Mast Down at Midnight

It was midnight and my watch had just ended. I’d barely climbed into bed when Cathie starting bellowing from the helm,

“Alan, the boom doesn’t look right!”

What now? I’d already had enough excitement for one night. Barely two hours earlier, the gennaker had come tumbling down when its halyard gave way. It had been hard work carefully retrieving the sail in darkness, which had dragged through the water between Arriba’s hulls. Miraculously, the sail appeared to be undamaged. Disconnecting the sail completely would have required clambering out onto the end of the prodder pole while underway in darkness. Instead, I bundled the sail as best I could and lashed it to the prodder pole and the trampoline.

I joined Cathie in the cockpit and was stunned by what I saw. The boom was wobbling, but not in the usual kind of back-and-forth way, which happens when the traveler is loose. It was wobbling because the mast was nodding up and down like a giant broken metronome.

I shone a light forward to the bow and couldn’t believe the devastation. The seagull striker, normally vertical, had snapped in half and was horizontal, the prodder pole was nowhere to be seen, and the crossbeam was buckled in the middle. The forestay, attached to the latter, was loose and its foot was half ripped out of the beam.

I grabbed the spinnaker halyard, which is always shackled amidships, and scrambled to the port bow. Perhaps I could use the halyard as a temporary forestay? By the time I clambered to the bow, the mast was swaying like a tree in a storm, every bouncing wave pushing it closer to the brink. Before I could cleat the halyard, a particularly bumpy wave jolted the mast beyond the point of no return.

I screamed over the wind.

“Take cover! The mast is falling.”

I was still holding the spinnaker halyard, thinking (hoping!) that I could control the mast’s descent. In the past, I’ve guided felled trees to the ground by holding a rope. I held on until I could hold no more. My steering might have helped, as the mast fell down on the port side—the same side as me—and crashed on the hard bimini directly above the helm. It missed the solar panel by mere inches, then bounced off onto the port deck, before coming to a halt snagged in the safety lines.

Arriba was dismasted!

Seventeen hours earlier, with a fresh breeze and moderate seas, we’d departed from Lakes Entrance for Wilsons Promontory. Though notorious for its rough seas, Bass Strait was in a gentle mood. The wind seldom exceeded 20 knots and, until losing the gennaker, we’d been sailing at a modest 6.5 knots in 2m seas.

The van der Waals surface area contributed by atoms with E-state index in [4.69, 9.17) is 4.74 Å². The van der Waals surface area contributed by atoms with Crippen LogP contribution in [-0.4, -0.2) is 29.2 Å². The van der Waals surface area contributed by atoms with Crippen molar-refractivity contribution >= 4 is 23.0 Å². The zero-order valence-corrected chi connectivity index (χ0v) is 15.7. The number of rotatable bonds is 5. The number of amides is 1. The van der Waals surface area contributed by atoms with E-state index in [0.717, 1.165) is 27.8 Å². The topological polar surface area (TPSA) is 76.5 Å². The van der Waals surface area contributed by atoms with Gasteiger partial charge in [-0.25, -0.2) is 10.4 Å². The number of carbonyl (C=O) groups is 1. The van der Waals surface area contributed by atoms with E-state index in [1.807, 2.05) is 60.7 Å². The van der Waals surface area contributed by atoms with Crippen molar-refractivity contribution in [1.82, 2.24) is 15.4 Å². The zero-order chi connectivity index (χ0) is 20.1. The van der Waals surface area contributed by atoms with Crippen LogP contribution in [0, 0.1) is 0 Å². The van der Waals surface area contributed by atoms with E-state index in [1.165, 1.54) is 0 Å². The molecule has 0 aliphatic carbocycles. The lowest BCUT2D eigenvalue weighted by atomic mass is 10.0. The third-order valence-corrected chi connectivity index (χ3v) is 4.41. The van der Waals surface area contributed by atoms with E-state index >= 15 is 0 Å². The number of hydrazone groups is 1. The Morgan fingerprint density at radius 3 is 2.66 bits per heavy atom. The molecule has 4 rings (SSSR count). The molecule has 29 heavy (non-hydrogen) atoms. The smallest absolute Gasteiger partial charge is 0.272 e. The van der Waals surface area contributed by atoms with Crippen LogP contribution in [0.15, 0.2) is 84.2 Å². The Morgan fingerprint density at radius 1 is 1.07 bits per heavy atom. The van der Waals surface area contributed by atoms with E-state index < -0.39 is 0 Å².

When the gennaker fell into the water, the normal upward force on the prodder pole was suddenly replaced by a downward force. Initially, a Dyneema line connecting the tip of the prodder pole to the top of the seagull striker prevented the prodder pole from falling down. I’ve had such a line there for the whole time I’ve owned Arriba, but I now realize it is a very bad idea. Dyneema, which is up to 15 times stronger than steel of the same weight, will easily break your seagull striker, and this is exactly what happened a short time later. Every wave over the bow hit the partially furled gennaker, pushing down on the prodder pole. Eventually, the downward force exerted by the pole applied across the length of Dyneema (the “moment arm”) produced a torque sufficient to bend the seagull striker. The role of the seagull striker is to apply a downward force on the catamaran’s cross beam (fore beam), to counteract the upward force of the forestay (on which the jib is rigged). Without that counteracting force, the forestay was ripped out of the cross beam by the mast. Then it was only a matter of time before the mast came down.

You may be thinking that such a failure shouldn’t happen in benign sailing conditions. Sure, in a storm, with the rigging under enormous strain, things can break due to sudden, high-force events. These are the well-televised events that force boats to retire from the Sydney to Hobart Yacht Race. In truth, the only thing we had in common with that race is that we happened to be in Bass Strait.

After subsequent conversations with riggers, my best guess is that the cause was aluminium fatigue of the cross beam. Unlike a single, high-force event that can cause immediate breakage, aluminium fatigue involves a gradual weakening of the material until it eventually cracks or fractures. When subjected to repeated stresses, microscopic cracks, invisible to the naked eye, occur within the aluminium.These act as stress concentrators and with each subsequent stress event, these cracks grow larger, eventually leading to a complete fracture.

Even so, why should the failure of the seagull striker have such a catastrophic outcome? In short, the rigging is an integrated system and if a critical part fails, unless there is redundancy, the system as a whole is jeopardized. As it turns out, I’d replaced almost all of Arriba’s standing rigging less than two years earlier, but there had been no reason to suspect that the crossbeam was compromised. At any rate, riggers don’t have the expensive testing equipment required to detect aluminium fatigue.

Those thoughts and conversations would all be in the future, though.

Now, all I was thinking was, how do I get Arriba and her crew safely ashore?


PS The story continues here.